Best Execution Requirements For Malta Financial Services Providers

Maria Chetcuti-Cauchi | 03 Jul 2012

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Best execution requirements:

When providing Investment Services to their clients, Licence Holders are obliged to act honestly, fairly and professionally in the best interests of their clients. The principle of ‘best execution’ emanates out of this general obligation.

The duty to provide best execution

The duty to provide best execution consists in taking all reasonable steps to obtain, when executing orders, the best possible result for clients. Naturally, this is an obligation of means, not an obligation of result, and thus, the fact that a best execution is not achieved, does not necessarily mean that a License Holder has breached its duties.

Licence Holders to whom this duty applies are bound to establish and implement effective arrangements and policies for complying with their duty. The Standard License Conditions require that such a policy  include in respect of each class of instruments, information on the different venues where the Licence Holder executes its client orders and the factors affecting the choice of execution venue. It shall at least include those venues that enable the Licence Holder to obtain on a consistent basis the best possible result for the execution of client orders.

The importance of the policy is such that a Licence Holder is required to provide sufficient information to its clients on its order execution policy and moreover, it is bound to obtain the prior consent of its clients to the policy. License Holders are also to bring to their clients’ attention - and obtain their consent to - the fact that there might exist the possibility that client orders may be executed outside a regulated market or a multilateral trading facility.

The obligation to draw up a best execution policy does not arise only at the commencement of the License Holder’s activities. On the other hand, every Licence Holder must monitor the effectiveness of its order execution arrangements and execution policy, at least annually or in the case of material changes in relevant circumstances, in order to identify and, where appropriate, correct any deficiencies. In particular, it shall assess, on a regular basis, whether the execution venues included in the order execution policy provide for the best possible result for the client or whether it needs to make changes to its execution arrangements. In the case that there are any material changes to the order execution arrangements or execution policy, clients need to be informed.

The importance of the policy is such that the Licence Holder must be in a position to demonstrate to its clients, at their request, that it has executed their orders in accordance with the Licence Holder’s execution policy. In the specific case of retail clients, a License Holder must provide the following details on their policy in good time prior to the provision of the service:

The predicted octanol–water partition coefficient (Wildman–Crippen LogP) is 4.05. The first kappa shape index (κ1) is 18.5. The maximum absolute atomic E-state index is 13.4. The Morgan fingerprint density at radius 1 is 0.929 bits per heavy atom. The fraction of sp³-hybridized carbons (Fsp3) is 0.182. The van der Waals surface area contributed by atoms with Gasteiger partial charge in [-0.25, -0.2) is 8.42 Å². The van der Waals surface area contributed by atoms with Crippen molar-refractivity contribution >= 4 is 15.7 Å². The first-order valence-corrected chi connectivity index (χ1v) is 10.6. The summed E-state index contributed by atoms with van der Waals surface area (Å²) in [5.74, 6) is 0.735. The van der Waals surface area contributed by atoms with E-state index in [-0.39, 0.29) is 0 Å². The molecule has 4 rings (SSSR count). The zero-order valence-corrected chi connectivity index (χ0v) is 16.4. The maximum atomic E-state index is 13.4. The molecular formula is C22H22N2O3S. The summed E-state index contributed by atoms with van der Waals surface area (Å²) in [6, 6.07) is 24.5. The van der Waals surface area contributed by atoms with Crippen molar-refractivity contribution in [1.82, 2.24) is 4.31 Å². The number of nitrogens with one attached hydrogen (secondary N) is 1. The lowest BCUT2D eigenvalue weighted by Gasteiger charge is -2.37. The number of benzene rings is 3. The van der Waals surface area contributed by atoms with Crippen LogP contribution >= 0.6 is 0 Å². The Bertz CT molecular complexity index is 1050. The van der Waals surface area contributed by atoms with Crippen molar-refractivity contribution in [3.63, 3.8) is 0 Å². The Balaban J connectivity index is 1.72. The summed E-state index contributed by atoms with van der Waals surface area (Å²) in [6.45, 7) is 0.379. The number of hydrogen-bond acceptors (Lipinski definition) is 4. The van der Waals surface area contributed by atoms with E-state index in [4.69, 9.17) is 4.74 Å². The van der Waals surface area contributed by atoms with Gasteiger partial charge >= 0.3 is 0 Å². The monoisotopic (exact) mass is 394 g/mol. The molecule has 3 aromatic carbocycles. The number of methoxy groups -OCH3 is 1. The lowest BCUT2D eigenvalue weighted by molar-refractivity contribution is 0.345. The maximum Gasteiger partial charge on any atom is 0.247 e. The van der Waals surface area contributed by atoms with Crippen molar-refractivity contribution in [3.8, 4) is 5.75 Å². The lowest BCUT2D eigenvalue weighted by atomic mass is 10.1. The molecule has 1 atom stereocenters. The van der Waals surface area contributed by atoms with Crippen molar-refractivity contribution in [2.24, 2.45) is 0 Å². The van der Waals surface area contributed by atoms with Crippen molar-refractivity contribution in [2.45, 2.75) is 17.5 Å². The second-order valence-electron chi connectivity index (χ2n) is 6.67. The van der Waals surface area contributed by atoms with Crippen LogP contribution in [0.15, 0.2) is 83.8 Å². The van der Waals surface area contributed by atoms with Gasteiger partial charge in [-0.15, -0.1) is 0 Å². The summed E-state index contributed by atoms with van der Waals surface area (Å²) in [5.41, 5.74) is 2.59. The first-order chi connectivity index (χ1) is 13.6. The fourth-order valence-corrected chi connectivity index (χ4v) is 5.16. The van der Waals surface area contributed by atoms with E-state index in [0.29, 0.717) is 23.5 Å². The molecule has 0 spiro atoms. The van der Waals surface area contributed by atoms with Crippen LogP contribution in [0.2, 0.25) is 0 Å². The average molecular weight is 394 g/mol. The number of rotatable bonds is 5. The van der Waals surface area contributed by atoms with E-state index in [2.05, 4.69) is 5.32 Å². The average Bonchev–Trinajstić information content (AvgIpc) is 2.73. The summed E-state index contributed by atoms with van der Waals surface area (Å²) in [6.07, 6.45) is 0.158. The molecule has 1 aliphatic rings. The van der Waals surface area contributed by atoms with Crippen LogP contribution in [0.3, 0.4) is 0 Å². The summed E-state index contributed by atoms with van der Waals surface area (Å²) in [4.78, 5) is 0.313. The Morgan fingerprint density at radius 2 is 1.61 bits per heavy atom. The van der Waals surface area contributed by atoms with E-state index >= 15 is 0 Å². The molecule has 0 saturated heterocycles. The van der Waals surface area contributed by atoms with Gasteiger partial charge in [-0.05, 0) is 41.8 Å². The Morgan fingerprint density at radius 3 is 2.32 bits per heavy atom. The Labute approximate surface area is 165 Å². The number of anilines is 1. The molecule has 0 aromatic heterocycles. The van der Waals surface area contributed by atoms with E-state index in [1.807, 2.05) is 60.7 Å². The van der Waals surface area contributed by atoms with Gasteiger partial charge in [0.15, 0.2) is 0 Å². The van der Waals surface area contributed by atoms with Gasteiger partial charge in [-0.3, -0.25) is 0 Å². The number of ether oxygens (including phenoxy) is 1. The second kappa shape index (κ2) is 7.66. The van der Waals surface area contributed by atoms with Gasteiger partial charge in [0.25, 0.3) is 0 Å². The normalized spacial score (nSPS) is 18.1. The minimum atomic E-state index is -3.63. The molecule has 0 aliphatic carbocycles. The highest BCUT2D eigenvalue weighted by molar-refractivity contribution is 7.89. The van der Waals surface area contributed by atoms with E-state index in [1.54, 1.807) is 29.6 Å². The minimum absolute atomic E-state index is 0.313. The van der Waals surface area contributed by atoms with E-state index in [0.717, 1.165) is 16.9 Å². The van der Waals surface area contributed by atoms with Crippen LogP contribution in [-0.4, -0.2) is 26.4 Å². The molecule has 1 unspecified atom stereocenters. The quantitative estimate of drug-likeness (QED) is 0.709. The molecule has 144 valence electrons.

1. a list of the execution venues on which the Licence Holder places significant reliance in meeting its obligation to take all reasonable steps to obtain on a consistent basis the best possible result for the execution of client orders;
  2. a clear and prominent warning that any specific instructions from a client may prevent the Licence Holder from taking the steps that it has designed and implemented in its execution policy to obtain the best possible result for the execution of those orders in respect of the elements covered by those instructions

Such information is to be provided in a durable medium or by means of a website.

Criteria to be taken into account

A number of factors are to be taken into account by a License Holder when executing orders, such as price, costs, speed, likelihood of execution and settlement, size, nature or any other consideration relevant to the execution of the order. In so doing, a Licence Holder shall take into account the following criteria for determining the relative importance of the factors

  1. the characteristics of the client including the categorisation of the client as retail or professional;
  2. the characteristics of the client order;
  3. the characteristics of instruments that are the subject of that order;
  4. the characteristics of the execution venues to which that order can be directed.

In the case where a Licence Holder executes an order on behalf of a retail client, the best possible result is determined in terms of the total consideration, representing the price of the Instrument and the costs related to execution, which include all expenses incurred by the client which are directly related to the execution of the order, including execution venue fees, clearing and settlement fees and any other fees paid to third parties involved in the execution of the order.

Moreover, in cases where there is more than one competing venue to execute an order for an instrument, in assessing and comparing the results for the client on each of the execution venues that is capable of executing that order, the Licence Holder’s ’s own commissions and costs for executing the order on each of the eligible execution venues are to be taken into account in that assessment. In this respect, a Licence Holder is bound not to structure or charge its commission in such a way as to discriminate unfairly between execution venues.